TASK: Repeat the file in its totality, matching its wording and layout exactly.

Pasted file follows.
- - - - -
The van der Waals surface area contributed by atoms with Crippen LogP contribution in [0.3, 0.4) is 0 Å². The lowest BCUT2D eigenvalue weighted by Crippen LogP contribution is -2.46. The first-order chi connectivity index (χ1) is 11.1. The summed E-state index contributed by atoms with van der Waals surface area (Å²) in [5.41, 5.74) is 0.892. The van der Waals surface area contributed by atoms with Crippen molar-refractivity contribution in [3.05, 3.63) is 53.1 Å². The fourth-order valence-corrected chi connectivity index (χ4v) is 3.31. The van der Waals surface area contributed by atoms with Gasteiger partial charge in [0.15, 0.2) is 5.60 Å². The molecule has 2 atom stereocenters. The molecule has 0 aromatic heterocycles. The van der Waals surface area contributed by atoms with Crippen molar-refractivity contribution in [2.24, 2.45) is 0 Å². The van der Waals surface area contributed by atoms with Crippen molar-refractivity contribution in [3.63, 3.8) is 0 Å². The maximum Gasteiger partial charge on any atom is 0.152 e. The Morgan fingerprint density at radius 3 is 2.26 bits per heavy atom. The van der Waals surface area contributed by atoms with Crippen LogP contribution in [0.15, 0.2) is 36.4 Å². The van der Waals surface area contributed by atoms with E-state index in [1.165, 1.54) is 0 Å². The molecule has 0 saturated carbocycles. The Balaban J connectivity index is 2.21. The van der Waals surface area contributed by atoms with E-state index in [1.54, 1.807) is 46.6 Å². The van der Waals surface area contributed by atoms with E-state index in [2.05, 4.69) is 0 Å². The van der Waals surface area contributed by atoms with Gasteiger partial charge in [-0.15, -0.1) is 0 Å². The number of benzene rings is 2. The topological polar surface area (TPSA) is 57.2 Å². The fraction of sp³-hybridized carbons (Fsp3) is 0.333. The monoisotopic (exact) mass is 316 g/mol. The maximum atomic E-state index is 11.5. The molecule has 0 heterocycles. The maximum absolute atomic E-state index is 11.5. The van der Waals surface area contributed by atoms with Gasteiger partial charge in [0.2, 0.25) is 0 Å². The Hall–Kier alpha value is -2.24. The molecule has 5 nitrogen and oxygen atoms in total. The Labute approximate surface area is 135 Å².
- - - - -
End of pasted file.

The van der Waals surface area contributed by atoms with Crippen LogP contribution in [0.3, 0.4) is 0 Å². The lowest BCUT2D eigenvalue weighted by Crippen LogP contribution is -2.46. The first-order chi connectivity index (χ1) is 11.1. The summed E-state index contributed by atoms with van der Waals surface area (Å²) in [5.41, 5.74) is 0.892. The van der Waals surface area contributed by atoms with Crippen molar-refractivity contribution in [3.05, 3.63) is 53.1 Å². The fourth-order valence-corrected chi connectivity index (χ4v) is 3.31. The van der Waals surface area contributed by atoms with Gasteiger partial charge in [0.15, 0.2) is 5.60 Å². The molecule has 2 atom stereocenters. The molecule has 0 aromatic heterocycles. The van der Waals surface area contributed by atoms with Crippen molar-refractivity contribution in [2.24, 2.45) is 0 Å². The van der Waals surface area contributed by atoms with Crippen molar-refractivity contribution in [3.63, 3.8) is 0 Å². The maximum Gasteiger partial charge on any atom is 0.152 e. The Morgan fingerprint density at radius 3 is 2.26 bits per heavy atom. The van der Waals surface area contributed by atoms with Crippen LogP contribution in [0.15, 0.2) is 36.4 Å². The van der Waals surface area contributed by atoms with E-state index in [1.165, 1.54) is 0 Å². The molecule has 0 saturated carbocycles. The Balaban J connectivity index is 2.21. The van der Waals surface area contributed by atoms with E-state index in [1.54, 1.807) is 46.6 Å². The van der Waals surface area contributed by atoms with E-state index in [2.05, 4.69) is 0 Å². The van der Waals surface area contributed by atoms with Gasteiger partial charge in [-0.15, -0.1) is 0 Å². The number of benzene rings is 2. The topological polar surface area (TPSA) is 57.2 Å². The fraction of sp³-hybridized carbons (Fsp3) is 0.333. The monoisotopic (exact) mass is 316 g/mol. The maximum atomic E-state index is 11.5. The molecule has 0 heterocycles. The maximum absolute atomic E-state index is 11.5. The van der Waals surface area contributed by atoms with Gasteiger partial charge in [0.2, 0.25) is 0 Å². The Hall–Kier alpha value is -2.24. The molecule has 5 nitrogen and oxygen atoms in total. The Labute approximate surface area is 135 Å².